Millions of US voters are casting ballots in a series of high-stakes Super Tuesday primary contests for the Democrats.
Vermont Sen Bernie Sanders began the day as the Democrats’ undisputed presidential front-runner, backed by a coalition of energised liberals, young voters and Latinos.
The progressive was fighting to beat back the sudden rise of former vice president Joe Biden, who seized a wave of new support from some of his former Democratic presidential rivals just hours before polls opened in his quest to lead the party’s moderate wing.
The clash between the two men, each leading coalitions of disparate demographics and political beliefs, peaked on a day that could determine whether the Democrats’ 2020 nomination fight will stretch all the way to the party’s July convention or be decided much sooner.
Yet with voting under way across 14 states and one US territory, the political world was bracing for a long night almost certain to provide new drama.
The crown jewel of Super Tuesday, California, continues voting until 11pm (eastern US time), with final results not expected until early Wednesday or even later.
The day was also testing the strength of another Democratic heavyweight, New York billionaire Mike Bloomberg, who was appearing on a presidential ballot for the first time after skipping all four contests last month.
Today is our first step to making Donald Trump a one-term president.— Mike Bloomberg (@MikeBloomberg) March 3, 2020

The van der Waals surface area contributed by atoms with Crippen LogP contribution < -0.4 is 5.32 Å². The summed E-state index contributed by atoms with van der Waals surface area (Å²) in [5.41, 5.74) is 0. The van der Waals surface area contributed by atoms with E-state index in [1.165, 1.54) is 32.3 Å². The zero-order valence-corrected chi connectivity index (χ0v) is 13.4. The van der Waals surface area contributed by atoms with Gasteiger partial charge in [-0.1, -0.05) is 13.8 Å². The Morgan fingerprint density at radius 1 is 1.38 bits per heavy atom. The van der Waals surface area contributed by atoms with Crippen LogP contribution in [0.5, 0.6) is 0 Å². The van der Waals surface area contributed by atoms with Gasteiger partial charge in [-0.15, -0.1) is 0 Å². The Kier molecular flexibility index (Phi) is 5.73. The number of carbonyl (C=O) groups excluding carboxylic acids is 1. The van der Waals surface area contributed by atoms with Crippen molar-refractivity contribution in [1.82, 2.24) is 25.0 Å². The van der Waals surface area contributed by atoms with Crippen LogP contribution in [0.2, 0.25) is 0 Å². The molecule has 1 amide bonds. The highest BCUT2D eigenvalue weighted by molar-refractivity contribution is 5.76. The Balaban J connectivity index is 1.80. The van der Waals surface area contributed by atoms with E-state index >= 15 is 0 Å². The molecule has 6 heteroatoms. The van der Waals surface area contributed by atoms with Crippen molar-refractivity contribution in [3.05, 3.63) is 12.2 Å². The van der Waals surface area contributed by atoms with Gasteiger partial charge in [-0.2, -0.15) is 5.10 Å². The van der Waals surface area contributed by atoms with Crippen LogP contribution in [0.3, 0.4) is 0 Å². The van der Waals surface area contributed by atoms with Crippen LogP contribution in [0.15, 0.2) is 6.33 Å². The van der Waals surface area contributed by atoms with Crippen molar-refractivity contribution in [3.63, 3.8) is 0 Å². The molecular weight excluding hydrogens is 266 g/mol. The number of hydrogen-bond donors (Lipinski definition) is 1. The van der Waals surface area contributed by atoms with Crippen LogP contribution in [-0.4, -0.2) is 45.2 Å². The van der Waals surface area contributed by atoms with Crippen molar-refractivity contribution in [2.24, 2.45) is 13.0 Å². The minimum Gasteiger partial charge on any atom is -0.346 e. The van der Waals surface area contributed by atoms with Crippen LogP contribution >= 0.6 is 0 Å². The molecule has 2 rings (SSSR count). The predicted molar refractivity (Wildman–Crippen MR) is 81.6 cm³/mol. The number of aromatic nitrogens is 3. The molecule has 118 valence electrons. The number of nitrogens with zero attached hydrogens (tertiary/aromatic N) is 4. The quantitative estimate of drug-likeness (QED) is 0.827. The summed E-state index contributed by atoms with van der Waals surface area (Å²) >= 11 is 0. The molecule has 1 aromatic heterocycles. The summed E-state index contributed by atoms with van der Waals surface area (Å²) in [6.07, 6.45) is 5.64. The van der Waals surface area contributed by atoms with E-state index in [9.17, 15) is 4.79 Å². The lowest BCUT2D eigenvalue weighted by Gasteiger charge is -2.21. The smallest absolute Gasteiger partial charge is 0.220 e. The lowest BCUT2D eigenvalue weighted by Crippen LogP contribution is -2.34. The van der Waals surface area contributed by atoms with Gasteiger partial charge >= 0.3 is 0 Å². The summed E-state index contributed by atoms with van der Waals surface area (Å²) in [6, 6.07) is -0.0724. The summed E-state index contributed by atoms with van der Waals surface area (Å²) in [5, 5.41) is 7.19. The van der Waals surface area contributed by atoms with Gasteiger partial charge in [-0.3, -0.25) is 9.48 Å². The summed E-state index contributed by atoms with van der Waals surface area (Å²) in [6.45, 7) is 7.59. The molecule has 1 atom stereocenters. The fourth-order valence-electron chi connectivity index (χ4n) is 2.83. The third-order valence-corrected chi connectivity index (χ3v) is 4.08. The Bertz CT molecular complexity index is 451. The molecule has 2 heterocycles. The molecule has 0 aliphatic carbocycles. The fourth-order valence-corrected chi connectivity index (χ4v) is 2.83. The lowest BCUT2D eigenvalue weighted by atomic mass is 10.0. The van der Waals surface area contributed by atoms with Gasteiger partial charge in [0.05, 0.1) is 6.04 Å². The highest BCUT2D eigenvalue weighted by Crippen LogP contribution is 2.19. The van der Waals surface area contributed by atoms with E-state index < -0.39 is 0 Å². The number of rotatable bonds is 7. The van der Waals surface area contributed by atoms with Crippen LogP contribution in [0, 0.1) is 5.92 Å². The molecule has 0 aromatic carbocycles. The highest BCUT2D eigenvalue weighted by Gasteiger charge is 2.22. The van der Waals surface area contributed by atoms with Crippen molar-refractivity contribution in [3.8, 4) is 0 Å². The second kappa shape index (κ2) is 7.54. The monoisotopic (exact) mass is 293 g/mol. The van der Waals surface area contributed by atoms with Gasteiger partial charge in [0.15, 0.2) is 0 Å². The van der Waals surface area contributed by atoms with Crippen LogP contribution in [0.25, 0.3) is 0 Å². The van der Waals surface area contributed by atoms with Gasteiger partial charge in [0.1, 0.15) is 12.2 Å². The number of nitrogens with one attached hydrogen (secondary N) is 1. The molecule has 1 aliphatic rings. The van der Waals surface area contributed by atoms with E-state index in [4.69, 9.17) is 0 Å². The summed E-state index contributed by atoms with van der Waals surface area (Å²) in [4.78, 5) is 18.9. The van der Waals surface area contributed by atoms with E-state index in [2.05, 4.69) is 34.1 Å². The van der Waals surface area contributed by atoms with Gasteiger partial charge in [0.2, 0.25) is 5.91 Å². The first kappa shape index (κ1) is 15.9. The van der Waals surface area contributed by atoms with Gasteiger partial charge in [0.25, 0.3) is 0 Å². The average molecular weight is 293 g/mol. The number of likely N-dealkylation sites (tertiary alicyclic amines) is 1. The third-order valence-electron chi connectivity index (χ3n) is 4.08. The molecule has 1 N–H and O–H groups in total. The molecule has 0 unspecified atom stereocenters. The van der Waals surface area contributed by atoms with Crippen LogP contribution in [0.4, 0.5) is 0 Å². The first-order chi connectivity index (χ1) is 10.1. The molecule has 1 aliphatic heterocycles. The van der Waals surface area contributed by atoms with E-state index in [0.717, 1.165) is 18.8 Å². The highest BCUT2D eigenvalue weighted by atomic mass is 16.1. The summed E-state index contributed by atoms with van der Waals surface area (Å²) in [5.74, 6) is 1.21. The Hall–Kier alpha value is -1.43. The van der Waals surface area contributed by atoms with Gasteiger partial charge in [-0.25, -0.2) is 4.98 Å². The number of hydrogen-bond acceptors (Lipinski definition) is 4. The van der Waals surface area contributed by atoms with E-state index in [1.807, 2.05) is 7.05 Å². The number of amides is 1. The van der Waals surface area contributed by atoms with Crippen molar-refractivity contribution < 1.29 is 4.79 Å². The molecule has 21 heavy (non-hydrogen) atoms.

I'm running to bring integrity and competency back to the White House. But I can't do it alone. We need you to vote â and we need your friends to vote â and your friends' friends to vote! #SuperTuesday pic.twitter.com/s4PJnTeaaA
Mr Bloomberg banked on more than half a billion dollars in advertising and ground operations in an unorthodox and untested strategy that relied on Mr Biden’s perceived weaknesses earlier in the year.
Mr Bloomberg and Massachusetts Sen Elizabeth Warren loomed as potential spoilers as the candidates jockeyed to cross the voting threshold to secure delegates, a move that could prolong the nominating battle.
Whether you live in Maine or California â or any Super Tuesday state in between â Iâm asking for your vote today. Together, we can beat Donald Trump and set our nation on a new path.— Joe Biden (@JoeBiden) March 3, 2020
Head to https://t.co/Hy8C4n0lUk to confirm your polling location and get out and vote! pic.twitter.com/nR6yukLMRy
The Democratic race has shifted dramatically over the past three days as Mr Biden capitalised on his commanding South Carolina victory to persuade anxious establishment allies to rally behind his campaign.
Amy Klobuchar and Pete Buttigieg abruptly ended their campaigns and endorsed Mr Biden, though their late departures meant their names will still appear on ballots.